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Happy Christmas to all

Posted

PUBLISHER’S NOTE: In this edition of the Bulletin, I continue a tradition carried by one of my mentors, the late Tom Reeves, who published newspapers in California, Colorado and Alamogordo, where he hired me as editor in 1995. Each year, on or around Christmas Eve, Reeves would publish this holiday classic in his newspaper. I followed the tradition after succeeding him as publisher of the Alamogordo Daily News in 1998, and when I joined the Bulletin in 2010. So here’s the classic poem, “A Visit from St. Nicholas,” by American poet Clement Clarke. Moore, who lived from 1779 to 1863. I recommend reading it to your kids, and have fun explaining things like kerchiefs and coursers. Here’s wishing everyone a Merry Christmas!

A Visit from St. Nicholas

’Twas the night before Christmas,

when all through the house

Not a creature was stirring,

not even a mouse.

The stockings were hung by

the chimney with care, In hopes

that St. Nicholas soon would be there.

The children were nestled all

snug in their beds,

While visions of sugarplums

danced in their heads.

And mamma in her ’kerchief,

and I in my cap,

Had just settled our

brains for a long winter’s nap.

When out on the lawn

there arose such a clatter,

I sprang from the bed to see

what was the matter.

Away to the window I flew like a flash,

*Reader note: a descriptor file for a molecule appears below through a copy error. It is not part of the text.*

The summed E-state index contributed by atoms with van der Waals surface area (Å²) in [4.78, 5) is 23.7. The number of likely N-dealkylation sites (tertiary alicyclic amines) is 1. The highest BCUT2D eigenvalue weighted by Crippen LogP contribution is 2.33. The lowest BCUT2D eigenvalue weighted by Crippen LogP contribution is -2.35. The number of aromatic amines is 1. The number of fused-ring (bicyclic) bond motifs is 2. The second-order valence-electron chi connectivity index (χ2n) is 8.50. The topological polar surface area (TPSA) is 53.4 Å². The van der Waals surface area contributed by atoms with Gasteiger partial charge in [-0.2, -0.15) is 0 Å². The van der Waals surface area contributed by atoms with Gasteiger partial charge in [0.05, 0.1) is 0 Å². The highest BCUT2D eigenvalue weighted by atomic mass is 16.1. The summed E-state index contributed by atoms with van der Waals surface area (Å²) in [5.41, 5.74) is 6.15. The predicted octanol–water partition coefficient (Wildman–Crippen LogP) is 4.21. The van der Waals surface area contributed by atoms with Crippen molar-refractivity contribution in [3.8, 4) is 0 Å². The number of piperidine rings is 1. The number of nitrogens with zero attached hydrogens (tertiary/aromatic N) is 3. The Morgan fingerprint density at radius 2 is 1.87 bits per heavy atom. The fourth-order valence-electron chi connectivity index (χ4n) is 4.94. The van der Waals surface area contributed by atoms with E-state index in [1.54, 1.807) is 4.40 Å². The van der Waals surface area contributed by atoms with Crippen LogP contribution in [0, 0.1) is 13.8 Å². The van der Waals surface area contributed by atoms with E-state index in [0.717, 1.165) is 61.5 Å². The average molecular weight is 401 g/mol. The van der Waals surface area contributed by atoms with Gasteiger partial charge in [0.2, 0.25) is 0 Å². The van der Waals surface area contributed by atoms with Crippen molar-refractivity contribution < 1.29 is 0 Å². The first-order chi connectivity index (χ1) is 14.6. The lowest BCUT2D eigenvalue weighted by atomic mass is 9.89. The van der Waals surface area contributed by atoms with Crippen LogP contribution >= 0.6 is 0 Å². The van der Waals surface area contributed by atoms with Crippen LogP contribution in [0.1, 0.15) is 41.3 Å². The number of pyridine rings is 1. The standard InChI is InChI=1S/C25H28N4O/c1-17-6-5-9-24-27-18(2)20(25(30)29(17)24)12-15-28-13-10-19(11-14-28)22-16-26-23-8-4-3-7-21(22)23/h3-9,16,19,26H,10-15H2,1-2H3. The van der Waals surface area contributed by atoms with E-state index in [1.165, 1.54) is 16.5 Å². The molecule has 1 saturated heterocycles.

Tore open the shutters

and threw up the sash.

The moon on the breast of the new-fallen snow

Gave the luster of midday to objects below.

When, what to my wondering eyes should appear,

But a miniature sleigh, and eight tiny reindeer.

With a little old driver, so lively and quick,

I knew in a moment it must be St. Nick.

More rapid than eagles

his coursers they came,

And he whistled, and shouted,

and called them by name!

“Now Dasher! now, Dancer!

now, Prancer and Vixen!

On, Comet! On, Cupid! on,

on Donner and Blitzen!

To the top of the porch!

to the top of the wall!

Now dash away! Dash away!

Dash away all!”

As dry leaves that before the

wild hurricane fly,

When they meet with an obstacle,

mount to the sky.

So up to the housetop the

coursers they flew,

With the sleigh full of toys,

and St. Nicholas too.

And then, in a twinkling,

I heard on the roof

The prancing and pawing

of each little hoof.

As I drew in my head,

and was turning around,

Down the chimney St. Nicholas

came with a bound.

He was dressed all in fur,

from his head to his foot,

And his clothes were all tarnished

with ashes and soot.

A bundle of toys he had flung on his back,

And he looked like a peddler,

just opening his pack.

His eyes — how they twinkled!

his dimples how merry!

His cheeks were like roses,

his nose like a cherry!

His droll little mouth was

drawn up like a bow,

And the beard of his chin was

as white as the snow.

The stump of a pipe he held

tight in his teeth,

And the smoke it encircled his

head like a wreath.

He had a broad face

and a little round belly,

That shook when he laughed,

like a bowlful of jelly!

He was chubby and plump,

a right jolly old elf,

And I laughed when I saw

him, in spite of myself !

A wink of his eye and

a twist of his head,

Soon gave me to know I had

nothing to dread

He spoke not a word, but went

straight to his work,

And filled all the stockings,

then turned with a jerk.

And laying his finger

aside of his nose,

And giving a nod,

up the chimney he rose!

He sprang to his sleigh,

to his team gave a whistle,

And away they all flew like

the down of a thistle.

But I heard him exclaim,

ere he drove out of sight,

“Happy Christmas to all,

and to all a goodnight!”



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